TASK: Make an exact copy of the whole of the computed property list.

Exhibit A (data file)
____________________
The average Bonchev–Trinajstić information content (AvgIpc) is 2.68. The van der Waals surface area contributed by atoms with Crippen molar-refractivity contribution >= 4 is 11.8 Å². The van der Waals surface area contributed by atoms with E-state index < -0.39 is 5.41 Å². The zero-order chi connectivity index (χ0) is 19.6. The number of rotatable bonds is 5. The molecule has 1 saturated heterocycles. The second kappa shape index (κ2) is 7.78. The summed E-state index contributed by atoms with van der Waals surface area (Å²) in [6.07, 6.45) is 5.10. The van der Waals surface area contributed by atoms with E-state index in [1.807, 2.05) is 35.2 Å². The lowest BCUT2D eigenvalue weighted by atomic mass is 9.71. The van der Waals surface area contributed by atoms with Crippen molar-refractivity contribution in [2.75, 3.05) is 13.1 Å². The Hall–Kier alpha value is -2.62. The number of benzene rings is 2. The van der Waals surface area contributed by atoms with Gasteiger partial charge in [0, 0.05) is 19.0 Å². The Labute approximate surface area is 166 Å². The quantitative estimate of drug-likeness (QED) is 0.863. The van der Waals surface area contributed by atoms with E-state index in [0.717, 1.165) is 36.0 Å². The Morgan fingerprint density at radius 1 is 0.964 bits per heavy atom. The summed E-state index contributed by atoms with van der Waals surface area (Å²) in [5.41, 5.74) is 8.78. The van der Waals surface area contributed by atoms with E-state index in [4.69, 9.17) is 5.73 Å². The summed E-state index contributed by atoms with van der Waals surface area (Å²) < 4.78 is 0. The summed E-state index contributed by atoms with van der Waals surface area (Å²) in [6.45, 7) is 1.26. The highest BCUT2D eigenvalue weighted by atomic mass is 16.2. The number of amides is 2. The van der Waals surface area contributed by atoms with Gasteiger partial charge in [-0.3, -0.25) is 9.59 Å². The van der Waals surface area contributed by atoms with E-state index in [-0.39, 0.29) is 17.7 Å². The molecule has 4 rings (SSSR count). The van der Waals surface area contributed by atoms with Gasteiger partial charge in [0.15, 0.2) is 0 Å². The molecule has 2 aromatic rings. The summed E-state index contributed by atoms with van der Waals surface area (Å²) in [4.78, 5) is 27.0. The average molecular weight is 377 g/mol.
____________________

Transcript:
The average Bonchev–Trinajstić information content (AvgIpc) is 2.68. The van der Waals surface area contributed by atoms with Crippen molar-refractivity contribution >= 4 is 11.8 Å². The van der Waals surface area contributed by atoms with E-state index < -0.39 is 5.41 Å². The zero-order chi connectivity index (χ0) is 19.6. The number of rotatable bonds is 5. The molecule has 1 saturated heterocycles. The second kappa shape index (κ2) is 7.78. The summed E-state index contributed by atoms with van der Waals surface area (Å²) in [6.07, 6.45) is 5.10. The van der Waals surface area contributed by atoms with E-state index in [1.807, 2.05) is 35.2 Å². The lowest BCUT2D eigenvalue weighted by atomic mass is 9.71. The van der Waals surface area contributed by atoms with Crippen molar-refractivity contribution in [2.75, 3.05) is 13.1 Å². The Hall–Kier alpha value is -2.62. The number of benzene rings is 2. The van der Waals surface area contributed by atoms with Gasteiger partial charge in [0, 0.05) is 19.0 Å². The Labute approximate surface area is 166 Å². The quantitative estimate of drug-likeness (QED) is 0.863. The van der Waals surface area contributed by atoms with E-state index in [0.717, 1.165) is 36.0 Å². The Morgan fingerprint density at radius 1 is 0.964 bits per heavy atom. The summed E-state index contributed by atoms with van der Waals surface area (Å²) in [5.41, 5.74) is 8.78. The van der Waals surface area contributed by atoms with E-state index in [4.69, 9.17) is 5.73 Å². The summed E-state index contributed by atoms with van der Waals surface area (Å²) < 4.78 is 0. The summed E-state index contributed by atoms with van der Waals surface area (Å²) in [6.45, 7) is 1.26. The highest BCUT2D eigenvalue weighted by atomic mass is 16.2. The number of amides is 2. The van der Waals surface area contributed by atoms with Gasteiger partial charge in [-0.3, -0.25) is 9.59 Å². The van der Waals surface area contributed by atoms with E-state index in [-0.39, 0.29) is 17.7 Å². The molecule has 4 rings (SSSR count). The van der Waals surface area contributed by atoms with Gasteiger partial charge in [0.15, 0.2) is 0 Å². The molecule has 2 aromatic rings. The summed E-state index contributed by atoms with van der Waals surface area (Å²) in [4.78, 5) is 27.0. The average molecular weight is 377 g/mol.